Ever since we started the reno I had been itching to try a super easy and simple way to achieve high wainscotting that I came across on Pinterest. Now on the grand scale of things it came in as not high importance so over the years we pushed it aside. This past winter usually when it gets too cold outside we start making a list of things that need to be done inside. On the very top of my list was the upstairs hallway. Because we chose to move in while the house was under construction we tackled the second floor first so we could have a clean living area. We removed all the carpets, repaired drywall, and a quick paint job. Initially, we removed the door you see here at the end of the hall and part of the wall above it. It worked well for about 5 years but we knew we wanted to remove part of the wall so that the woodstove heat would be able to travel to the end of the hallway into our master. So we got to it. We had direct access to the attic to make sure no electrical wires were running through this wall to elsewhere in the home. It took us a day to remove the wall between the hall and the stairs, we had two options. One was to remove it completely and replace it with stair balusters. In this case, I would have probably preferred a round or square black iron baluster with a wood rail. The second option and the one we ended up going with was cutting it down to a half wall. The reason we ultimately went this route was a weekend project so the thought of tearing up the wall and having to then patch flooring kind of burst my bubble. and Second I knew the wainscotting would be white and felt it would lighten the space to have more light then dark and because of the limited wall space, I was to unify the area using the batten and board look.
For the board and batten wainscoting, we used 1 X 4 pre-primed pine product that is sold at most lumberyards. We started with the top piece. I didn't measure how high I would like it I simply asked my husband to hold up a piece and told him where I liked it. He then used a level to mark around the entire space and then started with the vertical pieces. First were outside/inside corners we then spaced the others where they made sense visually. I know a lot of DIYers that lay them out perfectly, and it looks great. For my space, I want it to look natural and all that matters is if you're happy with the result. We will be doing this again in our future mudroom and on a longer wall I will lay them out evenly. As you can see where the ceiling was removed left a hole that had to be patched so we simply used sheetrock and mud and patched it ourselves. It's not my favorite thing to do and we usually leave that up to the professionals on larger projects. Only because it takes years and years to learn a good technic. Most drywallers it's all they do. They're the only occupation is installing sheetrock, mudding & taping, sanding, and repeat. Smaller projects are good ways to practice.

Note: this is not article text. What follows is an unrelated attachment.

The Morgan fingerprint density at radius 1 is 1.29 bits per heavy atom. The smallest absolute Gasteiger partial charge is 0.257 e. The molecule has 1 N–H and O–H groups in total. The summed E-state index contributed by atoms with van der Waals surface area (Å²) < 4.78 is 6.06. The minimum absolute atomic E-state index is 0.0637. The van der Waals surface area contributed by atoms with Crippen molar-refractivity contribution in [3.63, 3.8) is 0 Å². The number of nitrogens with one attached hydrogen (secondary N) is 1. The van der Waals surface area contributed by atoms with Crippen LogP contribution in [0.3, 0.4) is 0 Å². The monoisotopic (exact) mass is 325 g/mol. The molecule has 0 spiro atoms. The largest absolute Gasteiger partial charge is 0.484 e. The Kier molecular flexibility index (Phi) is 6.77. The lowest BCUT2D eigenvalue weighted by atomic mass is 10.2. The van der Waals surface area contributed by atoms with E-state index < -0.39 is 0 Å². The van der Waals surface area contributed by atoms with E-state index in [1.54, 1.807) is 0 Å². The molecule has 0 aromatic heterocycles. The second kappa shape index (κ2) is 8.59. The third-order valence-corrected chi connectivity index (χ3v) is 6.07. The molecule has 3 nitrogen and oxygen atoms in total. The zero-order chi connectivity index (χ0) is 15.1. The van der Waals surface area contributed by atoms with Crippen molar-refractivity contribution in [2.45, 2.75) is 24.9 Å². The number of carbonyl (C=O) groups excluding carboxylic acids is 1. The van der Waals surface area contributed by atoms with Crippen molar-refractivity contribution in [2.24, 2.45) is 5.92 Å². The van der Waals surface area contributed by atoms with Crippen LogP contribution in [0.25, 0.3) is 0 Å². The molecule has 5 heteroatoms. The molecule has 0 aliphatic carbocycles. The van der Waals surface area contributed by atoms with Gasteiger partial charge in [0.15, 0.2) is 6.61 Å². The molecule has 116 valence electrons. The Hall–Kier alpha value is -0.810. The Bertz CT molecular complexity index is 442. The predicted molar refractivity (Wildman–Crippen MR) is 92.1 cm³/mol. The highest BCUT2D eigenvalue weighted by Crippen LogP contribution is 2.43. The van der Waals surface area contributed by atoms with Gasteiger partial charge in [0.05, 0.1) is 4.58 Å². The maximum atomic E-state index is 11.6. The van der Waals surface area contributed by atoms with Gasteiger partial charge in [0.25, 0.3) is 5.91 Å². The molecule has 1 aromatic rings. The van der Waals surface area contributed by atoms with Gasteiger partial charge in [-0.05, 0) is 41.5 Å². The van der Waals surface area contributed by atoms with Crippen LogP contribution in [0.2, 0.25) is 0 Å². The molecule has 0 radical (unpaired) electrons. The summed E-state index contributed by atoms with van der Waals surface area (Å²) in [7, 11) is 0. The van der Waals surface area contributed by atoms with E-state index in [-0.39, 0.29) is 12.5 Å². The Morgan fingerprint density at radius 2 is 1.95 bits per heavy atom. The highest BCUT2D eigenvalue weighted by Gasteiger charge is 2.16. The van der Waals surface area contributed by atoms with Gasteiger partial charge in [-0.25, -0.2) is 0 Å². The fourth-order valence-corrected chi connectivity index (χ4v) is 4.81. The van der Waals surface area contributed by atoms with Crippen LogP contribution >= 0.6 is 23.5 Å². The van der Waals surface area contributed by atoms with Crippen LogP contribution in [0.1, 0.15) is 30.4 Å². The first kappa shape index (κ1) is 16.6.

After we installed the vertical battens all that was left to do was paint...easy enough, right? Well, wrong to make it look like custom and not cheesy I first had to use white caulking on every crease between the wood and wall. Caulking if you don't know is a painter and DIYers dream tool. It's perfect for sealing cracks around windows, doors baseboards, moldings, and trim. It is flexible and paintable. I prefer to use the ALEX All-purpose Acrylic Latex caulk and buy it cases at a time. I then used a wood spackle for the nail holes let dry and sanded. I'm going to let you know a secret about me, chances are no matter the project I don't use a primer. If I added up all the hours I've spent painting it would add up to years. Instead, I always use a quality paint such a Benjamin Moore. It will require fewer coats, covers easily, and very easy to clean. In this case, it took two coats and minor touchups and it covered nicely. This may have been the quickest project we turned over but it was top 10 most impactful. I used to walk through the hall to get to the next stop, Now I find myself admiring our hallway every time I walk into it. Up next recessed lighting and a runner we love.
HI, I'm Meagan -aka Meg, I'm here to share what it's like Living, Working & renovating life on Cape Cod . We're making our house a home one renovation at a time. Home wasn’t built in a day, but the journey is half the fun.